But news – journalism – does have a defined intention. Its defined intention is to communicate fact, and it is precisely this defined intention that short-circuits the text-reader interaction and makes the news such an efficient vehicle for propaganda.
The short, clear sentences prized by journalists, for example, have the effect of reducing barriers to comprehension. But this smoothness makes journalism ripe for abuse. The barrier-free writing prized by the news is taken as authoritative because it seems anti-elite, more democratic, and because it leaves no space for the active participation of the reader. The reader becomes merely a passive sponge for whatever “facts” (alternative or otherwise) the journalist is putting forward. The form of journalism can become a tool for slipping information past an under-exercised consciousness.
This is not to suggest that journalism should erect barriers to comprehension; that would still place responsibility for critical understanding with the writer. What we need is to train readers on a wide variety of different modes of writing, both the plain and unadorned (popular fiction, newspaper articles) and the difficult and allusive (poetry, scholarly material, “difficult” fiction).
Only by wide and repeated exposure to different kinds of texts can a reader exercise the reading faculty to the extent required to navigate propaganda of all kinds and fake news in particular.
The widespread dissemination of simplified, barrier-free texts did not, of course, happen in a vacuum. In Gramsci’s theory of hegemony, the ruling class must find ways to transmit its ideas and values to all sections of society, in order to ensure “the ‘spontaneous’ consent given by the great masses of the population to the general direction imposed on social life” by the ruling class itself. Under the guise of democratization, simplified writing became a positive and desirable, even though it led to the weakening of critical reading skills.
The teaching of reading, on the other hand, focused on “practical” and “efficient” functions of reading. This is reading as befits a capitalist society which holds only the practical (that is profit-increasing) as valuable – reading newspapers, reading emails, etc. More imaginative or difficult forms of reading are at best played-down (reading becomes a hobby) at worst actively denigrated or suppressed.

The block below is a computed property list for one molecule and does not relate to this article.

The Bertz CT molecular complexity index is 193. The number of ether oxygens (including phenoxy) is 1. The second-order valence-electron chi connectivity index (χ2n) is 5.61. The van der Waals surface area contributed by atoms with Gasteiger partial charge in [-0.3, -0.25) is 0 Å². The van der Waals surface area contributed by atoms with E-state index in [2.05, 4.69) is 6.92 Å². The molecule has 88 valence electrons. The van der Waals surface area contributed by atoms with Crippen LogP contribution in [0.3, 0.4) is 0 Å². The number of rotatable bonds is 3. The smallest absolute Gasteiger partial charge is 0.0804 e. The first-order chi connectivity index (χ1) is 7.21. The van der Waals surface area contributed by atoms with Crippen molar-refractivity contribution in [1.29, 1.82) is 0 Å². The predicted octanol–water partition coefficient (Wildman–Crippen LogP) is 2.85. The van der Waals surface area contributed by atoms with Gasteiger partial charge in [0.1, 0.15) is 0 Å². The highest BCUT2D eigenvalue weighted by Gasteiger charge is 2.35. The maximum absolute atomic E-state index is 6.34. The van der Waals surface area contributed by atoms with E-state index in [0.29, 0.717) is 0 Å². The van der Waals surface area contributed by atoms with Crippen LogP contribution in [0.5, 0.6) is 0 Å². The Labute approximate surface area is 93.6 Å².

Both schools and libraries have been part of this dynamic. The move to ebooks makes intensive, sustained, cover-to-cover reading almost impossible; the rise of off-site “dark” storage makes serendipitous browsing completely impossible. Both ebooks and dark storage are allowing print collections to be reduced and, eventually, eliminated. The article has taken over from the monograph. Reading programs for children and readers’ advisory programs are maintained in public libraries, but they tend to follow the bourgeois “the customer is always right” model rather than attempting to awaken and exercise the faculty of critical reading.
Since the fake news and “alternative facts” stories broke, I’ve seen checklists of how to recognize fake news . A checklist seems to me to fit squarely into the bourgeois, empirical/positivist model of understanding the world: there is a list of rules or criteria to measure the world against.
But the world, even as represented by journalism, is much more complicated than that.
A checklist is not going to help to recognize or resist fake news, because applying a checklist is the height of passivity.
All that is going to help recognize and resist fake news is the practice that humanity has used for generations to help understand, model, and navigate the messy, complicated world that we live in: wide, extensive, intensive, difficult reading.